Retired Senator Richard Black: General Flynn is being prosecuted because he refused to lie

Retired Virginia state senator Richard Black has sent a letter to the US president Donald Trump asking him to pardon Lieutenant General Michael Flynn (USA Ret.).

Here below the content of the letter obtained by Syria Times newspaper:

Dear Mr. President:

I am a retired Virginia state senator who previously served at the Pentagon as Chief of the Criminal Law Division in the Office of the Judge Advocate General of the Army. I urge you to grant an absolute pardon to Lieutenant General Michael Flynn (USA Ret.).

General Flynn's indictment stemmed from a massive conspiracy at the highest levels of government. That conspiracy involved the FBI, the DOJ, the CIA and other intelligence agencies. The purpose of that conspiracy was not to convict General Flynn; ultimately, it was an attempt to overthrow the President of the United States.

I question whether General Flynn would have been indicted had he been willing to testify falsely against you. Because he refused to act dishonorably, he now faces a permanent stain on his reputation—even if you pardon him after a conviction. I urge you to act without delay, in order to preempt the possibility of an egregiously unjust conviction. Democrats savor the chance to place "asterisks" by the names of honorable men. They did it to you. Please do not let them do it to him.

After your election, you selected General Flynn to become the National Security Advisor. He prepared for that role by contacting key foreign dignitaries with whom the NSA was required to interact. He would have been derelict to have done otherwise.

The evidence used to entrap General Flynn was obtained by an illicit wiretap. The affidavit presented to the FISA Court employed deliberately falsified information. The FBI deceitfully concealed the unverified nature of that information from the FISA Court in order to wiretap LTG Flynn and other members of your campaign.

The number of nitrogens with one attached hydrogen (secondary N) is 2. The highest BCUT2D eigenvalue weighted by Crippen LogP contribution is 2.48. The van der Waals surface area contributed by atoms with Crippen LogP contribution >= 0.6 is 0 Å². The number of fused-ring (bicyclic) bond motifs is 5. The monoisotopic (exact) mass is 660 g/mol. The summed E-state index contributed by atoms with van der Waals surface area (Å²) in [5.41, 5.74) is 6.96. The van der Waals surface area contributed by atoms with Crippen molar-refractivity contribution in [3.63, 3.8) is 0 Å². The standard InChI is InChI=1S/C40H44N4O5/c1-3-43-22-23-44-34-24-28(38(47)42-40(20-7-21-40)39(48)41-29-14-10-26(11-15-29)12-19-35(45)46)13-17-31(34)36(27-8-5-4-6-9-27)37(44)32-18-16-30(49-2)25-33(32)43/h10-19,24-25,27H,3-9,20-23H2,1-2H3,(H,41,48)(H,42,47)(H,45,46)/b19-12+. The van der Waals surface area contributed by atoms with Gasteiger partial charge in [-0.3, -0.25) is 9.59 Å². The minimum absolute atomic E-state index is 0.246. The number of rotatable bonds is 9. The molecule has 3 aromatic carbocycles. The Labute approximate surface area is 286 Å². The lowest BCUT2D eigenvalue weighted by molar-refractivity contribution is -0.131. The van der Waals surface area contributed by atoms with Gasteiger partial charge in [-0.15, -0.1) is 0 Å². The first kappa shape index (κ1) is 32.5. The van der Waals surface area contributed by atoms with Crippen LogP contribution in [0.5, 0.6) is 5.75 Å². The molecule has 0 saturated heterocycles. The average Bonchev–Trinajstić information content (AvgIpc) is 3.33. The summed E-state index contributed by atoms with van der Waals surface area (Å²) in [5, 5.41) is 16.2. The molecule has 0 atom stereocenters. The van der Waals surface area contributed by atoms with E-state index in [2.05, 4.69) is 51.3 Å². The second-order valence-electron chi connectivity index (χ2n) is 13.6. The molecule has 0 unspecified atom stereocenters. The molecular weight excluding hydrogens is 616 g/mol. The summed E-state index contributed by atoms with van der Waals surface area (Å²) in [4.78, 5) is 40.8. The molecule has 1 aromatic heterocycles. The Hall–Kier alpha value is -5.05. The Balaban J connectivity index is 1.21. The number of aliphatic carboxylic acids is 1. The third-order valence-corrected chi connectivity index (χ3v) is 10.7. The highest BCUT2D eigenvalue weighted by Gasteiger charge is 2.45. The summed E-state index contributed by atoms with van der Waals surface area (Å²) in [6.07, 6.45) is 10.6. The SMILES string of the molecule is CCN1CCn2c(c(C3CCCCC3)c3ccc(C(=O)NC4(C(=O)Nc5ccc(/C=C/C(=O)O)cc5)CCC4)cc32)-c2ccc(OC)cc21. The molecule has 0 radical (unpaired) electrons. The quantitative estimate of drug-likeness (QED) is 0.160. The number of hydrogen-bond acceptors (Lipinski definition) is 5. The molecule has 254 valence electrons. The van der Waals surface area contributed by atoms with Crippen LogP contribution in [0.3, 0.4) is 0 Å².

Many Americans believe that the FISA warrants were unlawfully obtained and were manifestly unjust. Under 4th Amendment jurisprudence, I believe that the resultant prosecutions should be barred as "fruits of the poisonous tree."

Article Il, Section 2, of the U.S. Constitution grants the President plenary power to pardon federal offenses for any reason, or for no reason at all. In this realm, your power is unconstrained. It is neither subject to legislation by Congress nor to regulation by any agency. No federal court may opine regarding the merits of a presidential pardon, as such pardons lie within the exclusive and unreviewable authority of the President of the United States.

All presidents have employed the pardon power—some justly, others unjustly. Marc Rich was an international fugitive from justice when he was pardoned by President Clinton on his final day in office. Mr. Rich was still on the FBI's Most Wanted List, and the pardon involved the donation of $450,000 to the Clinton Library. Although the unjust pardon of Mark Rich was the very embodiment of corruption, it did highlight the breathtaking expanse of the presidential pardon power. Marc Rich had never been tried or convicted.

As a fugitive, he was not under the territorial jurisdiction of the United States. Nonetheless, his pardon was fully effective and immune from judicial review.

On the other end of the spectrum, history applauds President Lincoln for his frequent, merciful pardons. No president was more apt to grant a pardon than Mr. Lincoln. When the mother of a condemned soldier made a rather implausible plea for her son's life, President Lincoln wryly remarked as he signed the pardon, "Now, I want you to understand that I have done this just to get rid of you."

Mr. President, pardoning Lieutenant General Michael Flynn would be just and fully warranted. General Michael Flynn is a decent and honorable man. I believe that he was prosecuted with an eye to incentivizing false testimony against you. If I am correct, he is being prosecuted today because he refused to lie.

Pardoning General Flynn will help to restore justice where it is sorely lacking. I urge you to act promptly

Basma Qaddour